Segments in this Video

ICTY (03:56)

FREE PREVIEW

Experts reflect on the war crimes committed in Yugoslavia. At The Hague, the International Criminal Tribunal for the former Yugoslavia meets in a building that once housed an insurance agency. Serge Brammertz prosecutes those charged.

Yugoslav Wars: History (04:16)

Slovenia, Croatia, and Bosnia-Herzegovina claim independence; a shell killed 68 people at the Markale massacre. Serbian soldiers detain and starve Muslims. In 1993, the United Nations formed the International Criminal Tribunal for the former Yugoslavia.

After the Bosnan War (04:59)

Kofi Annan hires Brammertz to head the prosecutor's office. Ratko Mladic and Radovan Karadžic lead the Serbs during the Bosnian War. Boris Tadic dismissed all former secret service officials when he became president; authorities hear a report of a suspicious man living in Novi Beograd

Radovan Karadžic Arrested (03:17)

Authorities check Dr. Dabic's DNA against Karadžic. Vladimir Vukcevic describes how the former president disguised himself as a bioenergy healer.

Srebrenica Massacre (05:09)

Refugees travel to an abandoned factory managed by the United Nations. The Dutch soldiers guarding the facility surrender without a fight. Munira Subašic describes how her son and husband were killed.

Hunting General Mladic (03:30)

Vladimir Vujovic runs the office of the Serbian War Crimes in Belgrade. Brammertz describes how the unit does not have its own police force.

Secret Investigations (03:19)

Most of the country disagrees with arresting fugitives. European integration will not occur if Tadic does not make war crimes arrests. Brammertz travels with bodyguards to ensure his safety.

Reporting to the Security Council (06:58)

Brammertz interviews interlocutors, operatives, police, and intelligence officers. In Sarajevo, a Serbian, a Croatian, and Bosnian are elected as presidents of the country. Haris Silajdžic describes running a country with many different cultures.

Republic of Croatia (03:39)

Ivo Josipovic becomes the new president. To become a full member of the European Union, the country must demonstrate full cooperation with the ICTY. Ante Gotovina, who lead Operation Storm, pleads not guilty of war crimes.

Europe, the Key Asset of ICTY (05:56)

Brammertz gives a speech about the ICTY convicting those who committed war crimes. The Serbian secret service discovered documents that protected Mladic. Rasim Ljajic runs the Serbian National Council for Cooperation and describes mistakes made by the police.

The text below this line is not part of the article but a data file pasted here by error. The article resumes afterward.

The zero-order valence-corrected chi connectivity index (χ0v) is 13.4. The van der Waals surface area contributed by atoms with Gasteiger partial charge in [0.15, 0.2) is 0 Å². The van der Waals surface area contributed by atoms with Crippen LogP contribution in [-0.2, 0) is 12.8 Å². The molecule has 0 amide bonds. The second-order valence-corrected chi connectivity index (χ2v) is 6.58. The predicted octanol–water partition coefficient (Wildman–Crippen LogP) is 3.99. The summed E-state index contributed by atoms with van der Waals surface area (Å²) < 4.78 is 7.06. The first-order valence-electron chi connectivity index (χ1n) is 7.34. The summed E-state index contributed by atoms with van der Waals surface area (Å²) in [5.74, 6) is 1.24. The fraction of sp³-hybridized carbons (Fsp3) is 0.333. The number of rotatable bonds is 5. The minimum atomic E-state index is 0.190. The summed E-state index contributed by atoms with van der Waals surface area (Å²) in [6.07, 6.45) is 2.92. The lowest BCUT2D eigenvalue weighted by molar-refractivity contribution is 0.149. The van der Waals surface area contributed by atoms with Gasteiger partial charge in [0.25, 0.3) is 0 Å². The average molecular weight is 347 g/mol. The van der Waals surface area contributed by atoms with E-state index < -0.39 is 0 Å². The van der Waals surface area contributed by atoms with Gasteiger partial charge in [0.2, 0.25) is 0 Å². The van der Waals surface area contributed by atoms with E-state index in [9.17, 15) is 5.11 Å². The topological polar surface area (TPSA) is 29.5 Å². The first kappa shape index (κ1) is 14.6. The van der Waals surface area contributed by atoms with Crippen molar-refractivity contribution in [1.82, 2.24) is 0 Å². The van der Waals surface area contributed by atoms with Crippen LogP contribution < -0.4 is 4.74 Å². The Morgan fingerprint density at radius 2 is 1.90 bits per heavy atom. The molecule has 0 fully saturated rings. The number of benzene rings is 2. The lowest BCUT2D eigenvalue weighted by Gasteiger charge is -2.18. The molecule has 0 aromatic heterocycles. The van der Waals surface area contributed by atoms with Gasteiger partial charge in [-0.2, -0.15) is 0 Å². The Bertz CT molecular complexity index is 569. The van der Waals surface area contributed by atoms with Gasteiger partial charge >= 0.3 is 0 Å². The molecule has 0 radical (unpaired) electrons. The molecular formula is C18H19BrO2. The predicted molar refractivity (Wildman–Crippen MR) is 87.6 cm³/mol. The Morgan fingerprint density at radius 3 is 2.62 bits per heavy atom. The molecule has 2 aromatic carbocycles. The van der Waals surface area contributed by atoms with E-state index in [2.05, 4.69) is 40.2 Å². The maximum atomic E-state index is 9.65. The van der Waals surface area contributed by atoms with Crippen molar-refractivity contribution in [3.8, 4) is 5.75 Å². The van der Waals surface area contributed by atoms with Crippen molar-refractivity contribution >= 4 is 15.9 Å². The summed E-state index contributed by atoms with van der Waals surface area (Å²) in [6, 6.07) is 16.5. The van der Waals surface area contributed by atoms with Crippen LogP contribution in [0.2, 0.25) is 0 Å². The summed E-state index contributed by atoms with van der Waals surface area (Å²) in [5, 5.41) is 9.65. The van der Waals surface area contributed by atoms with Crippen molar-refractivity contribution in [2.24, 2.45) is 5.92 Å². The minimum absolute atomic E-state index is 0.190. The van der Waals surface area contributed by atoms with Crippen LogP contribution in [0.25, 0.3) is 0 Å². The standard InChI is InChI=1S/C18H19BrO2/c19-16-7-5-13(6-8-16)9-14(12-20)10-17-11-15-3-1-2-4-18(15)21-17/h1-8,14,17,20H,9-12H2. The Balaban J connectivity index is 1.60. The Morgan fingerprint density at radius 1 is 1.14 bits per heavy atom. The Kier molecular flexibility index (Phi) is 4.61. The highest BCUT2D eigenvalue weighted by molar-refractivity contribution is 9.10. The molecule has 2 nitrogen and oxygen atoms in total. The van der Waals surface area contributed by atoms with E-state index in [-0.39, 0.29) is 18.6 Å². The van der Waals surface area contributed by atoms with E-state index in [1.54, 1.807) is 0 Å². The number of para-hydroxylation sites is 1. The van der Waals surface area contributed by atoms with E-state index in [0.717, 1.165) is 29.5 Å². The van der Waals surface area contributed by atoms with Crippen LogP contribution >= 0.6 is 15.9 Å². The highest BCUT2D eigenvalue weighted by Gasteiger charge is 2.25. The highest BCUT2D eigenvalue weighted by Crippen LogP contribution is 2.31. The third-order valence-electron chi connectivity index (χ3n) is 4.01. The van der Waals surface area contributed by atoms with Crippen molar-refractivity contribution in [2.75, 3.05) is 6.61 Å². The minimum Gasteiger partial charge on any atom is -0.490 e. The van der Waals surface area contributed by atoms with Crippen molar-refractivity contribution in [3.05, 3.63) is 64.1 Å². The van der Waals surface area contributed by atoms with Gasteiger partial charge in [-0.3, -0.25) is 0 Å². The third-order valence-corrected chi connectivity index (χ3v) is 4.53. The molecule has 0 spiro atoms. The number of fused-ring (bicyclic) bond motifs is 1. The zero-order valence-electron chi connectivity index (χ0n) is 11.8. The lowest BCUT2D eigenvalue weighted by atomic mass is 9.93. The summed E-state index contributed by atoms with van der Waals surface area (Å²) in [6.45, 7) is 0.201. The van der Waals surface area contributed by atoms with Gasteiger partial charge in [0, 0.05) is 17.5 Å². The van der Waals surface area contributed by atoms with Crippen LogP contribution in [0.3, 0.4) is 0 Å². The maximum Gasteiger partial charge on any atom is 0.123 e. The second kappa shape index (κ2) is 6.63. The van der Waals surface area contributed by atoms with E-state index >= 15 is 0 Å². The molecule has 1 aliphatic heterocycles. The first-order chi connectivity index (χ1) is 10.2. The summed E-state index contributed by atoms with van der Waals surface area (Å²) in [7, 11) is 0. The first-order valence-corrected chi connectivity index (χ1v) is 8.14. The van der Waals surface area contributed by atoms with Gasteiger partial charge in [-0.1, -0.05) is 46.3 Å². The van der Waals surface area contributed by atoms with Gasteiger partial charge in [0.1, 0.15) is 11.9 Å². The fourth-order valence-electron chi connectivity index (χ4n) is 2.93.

Remembering the Massacre (03:00)

Brammertz travels to Srebrenica to meet survivors of the massacre. Witnesses share their stories with the prosecutor.

Changing Diplomacies (05:53)

The Europeans agree to begin the process of including Serbia in the European Union if it recognizes Kosovo. Brammertz recognizes why this occurred, but wishes to bring justice to the victims. Authorities arrest Mladic in 2011.

Credits: Hunting Mladic: International Justice at Work (00:30)

Credits: Hunting Mladic: International Justice at Work

For additional digital leasing and purchase options contact a media consultant at 800-257-5126
(press option 3) or sales@films.com.

Hunting Mladic: International Justice at Work


DVD (Chaptered) Price: $169.95
DVD + 3-Year Streaming Price: $254.93
3-Year Streaming Price: $169.95

Share

Description

Central to this film is a man with the status of a head of state: Serge Brammertz, prosecutor of the ICTY, the International Criminal Tribunal for Ex-Yugoslavia. His obsession has finally turned into reality with the arrest of General Ratko Mladic, the former Bosnian Serb military leader responsible for the massacre at Srebrenica and who has avoided genocide charges for the last 15 years. Patrick Remacle's film takes us behind the scenes of the last genocide in Europe and examines the political lessons to be learned from it.

Length: 55 minutes

Item#: BVL150266

ISBN: 978-1-64347-666-7

Copyright date: ©2011

Closed Captioned

Performance Rights

Prices include public performance rights.

Not available to Home Video and Publisher customers.

Only available in USA and Canada.


Share